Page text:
File photo: Supplied
File photo: Supplied

Royal Bafokeng tightens belt

By Dineo Faku Time of article published Aug 5, 2015

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Johannesburg - Black-owned Royal Bafokeng Platinum (RBPlat) would trim its capital expenditure and scale down on the construction of its R11 billion Styldrift I mine outside Rustenburg in a depressed market, which has seen the platinum price hit a six-year low.

The slump in commodity prices saw RBPlat yesterday post a headline loss of 60.4 cents a share in the six months to June, compared with headline earnings of 116c a share for the six months ended June last year. Shares fell as much as 10.68 percent, before paring losses to close 6.54 percent down on the JSE at R33.60.

Mining analyst Sibonginkosi Nyanga said RBPlat earnings had surprised markets as they were on the downside. “The market was expecting better from them given that they are the darling of market, with a strong balance sheet


Speaking at the results presentation in Johannesburg yesterday, RBPlat chief executive Steve Phiri said the company would be tightening its belt as platinum prices had remained depressed due to increasing above ground stock.

“We are going to contain costs and protect our balance sheet. In mining if you don’t have a balance sheet you perish… We are under no illusion that it will be easy,” Phiri said.

Phiri said the curtailment of capital expenditure at Styldrift, the RBPlat’s second mine which was expected to improve cash flows, was aimed at preserving that jewel for the future of their children.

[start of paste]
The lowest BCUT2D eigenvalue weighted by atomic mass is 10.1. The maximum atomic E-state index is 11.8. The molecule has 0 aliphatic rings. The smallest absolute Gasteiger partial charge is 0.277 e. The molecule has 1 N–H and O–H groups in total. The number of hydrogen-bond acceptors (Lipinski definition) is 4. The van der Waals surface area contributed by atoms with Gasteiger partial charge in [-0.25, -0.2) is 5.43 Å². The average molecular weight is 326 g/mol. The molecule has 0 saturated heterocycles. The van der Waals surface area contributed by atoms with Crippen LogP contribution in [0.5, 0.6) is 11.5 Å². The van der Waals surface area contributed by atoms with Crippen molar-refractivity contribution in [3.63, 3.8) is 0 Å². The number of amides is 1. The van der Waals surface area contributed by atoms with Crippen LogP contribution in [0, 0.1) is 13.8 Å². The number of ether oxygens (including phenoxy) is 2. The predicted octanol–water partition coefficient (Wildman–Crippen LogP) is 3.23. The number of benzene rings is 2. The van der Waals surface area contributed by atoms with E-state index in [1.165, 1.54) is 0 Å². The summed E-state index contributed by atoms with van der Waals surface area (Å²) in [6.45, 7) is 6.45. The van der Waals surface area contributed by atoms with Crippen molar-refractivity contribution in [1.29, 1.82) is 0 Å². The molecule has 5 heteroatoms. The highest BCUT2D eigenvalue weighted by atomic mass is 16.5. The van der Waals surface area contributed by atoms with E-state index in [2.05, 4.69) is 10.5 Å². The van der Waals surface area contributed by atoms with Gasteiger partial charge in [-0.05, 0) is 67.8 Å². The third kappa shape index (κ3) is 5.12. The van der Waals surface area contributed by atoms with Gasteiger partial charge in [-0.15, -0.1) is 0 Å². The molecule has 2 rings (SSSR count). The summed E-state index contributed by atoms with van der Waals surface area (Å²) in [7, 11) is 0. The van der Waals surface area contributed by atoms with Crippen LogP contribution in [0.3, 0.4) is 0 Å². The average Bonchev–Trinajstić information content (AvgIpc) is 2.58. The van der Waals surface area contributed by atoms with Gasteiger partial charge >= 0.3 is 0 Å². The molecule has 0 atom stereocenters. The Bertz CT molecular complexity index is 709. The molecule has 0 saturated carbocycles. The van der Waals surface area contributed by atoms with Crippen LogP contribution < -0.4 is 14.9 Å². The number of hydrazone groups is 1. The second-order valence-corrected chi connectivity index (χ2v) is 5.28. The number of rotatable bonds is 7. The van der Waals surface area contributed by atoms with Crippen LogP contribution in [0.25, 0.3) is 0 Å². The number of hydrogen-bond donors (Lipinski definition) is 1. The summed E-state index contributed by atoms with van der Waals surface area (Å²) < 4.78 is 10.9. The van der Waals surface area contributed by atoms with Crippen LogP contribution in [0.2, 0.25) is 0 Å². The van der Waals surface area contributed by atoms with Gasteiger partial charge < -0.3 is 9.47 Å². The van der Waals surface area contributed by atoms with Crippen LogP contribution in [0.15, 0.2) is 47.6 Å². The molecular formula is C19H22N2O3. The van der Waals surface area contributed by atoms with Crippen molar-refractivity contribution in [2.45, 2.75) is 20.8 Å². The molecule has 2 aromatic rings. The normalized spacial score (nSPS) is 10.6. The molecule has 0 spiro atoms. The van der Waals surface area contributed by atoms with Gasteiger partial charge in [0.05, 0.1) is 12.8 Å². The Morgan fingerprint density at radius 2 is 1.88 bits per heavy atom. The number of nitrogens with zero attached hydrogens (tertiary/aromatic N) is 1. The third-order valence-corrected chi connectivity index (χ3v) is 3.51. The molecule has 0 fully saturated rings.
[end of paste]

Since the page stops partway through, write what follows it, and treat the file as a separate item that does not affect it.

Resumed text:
Construction at Styldrift would be limited to activities that could be funded from excess operational cash flows from Bafokeng Rasimone Platinum Mine (BRPM) during the second half of the year, and as revenue generated from on-reef development at Styldrift I.

Phiri said given that the platinum group metals (PGM) market was expected to remain depressed until the end of the year, the board had decided to materially reduce construction-related activities and related capital expenditure at the Styldrift I project.

He said the aim was to cut back on activities at Styldrift I so that expenditure could be serviced from excess cash flows generated from operations at its BRPM operations and revenue generated from on-reef development at Styldrift I.


“It is not deemed appropriate to ramp up these high quality Merensky ounces into a currently depressed market at prevailing market prices, and neither is it deemed prudent to burden the balance sheet by raising further funding with its related excessively restrictive and/or dilutive terms and conditions that would apply in the current environment,” Phiri said.

“The board will continuously monitor the situation and necessary adaptive decisions will be taken as market conditions change or improve.”

The half year to June had proven to be its most challenging since RBPlat took operational control of the BRPM joint venture in January 2010, the company said.

Net revenue fell by 22.1 percent to R1 422.6 million for the first half of this year due to a 14.6 percent decrease in the average rand basket price to R18 062 per platinum ounce in the first half of the year.

It cost RBPlat R21 148 to produce a platinum ounce last year, an 8.8 percent decrease in platinum ounces produced due to intermittent stoppages at the mining and processing operations. Its gross profit margin reduced by 97.8 percent.


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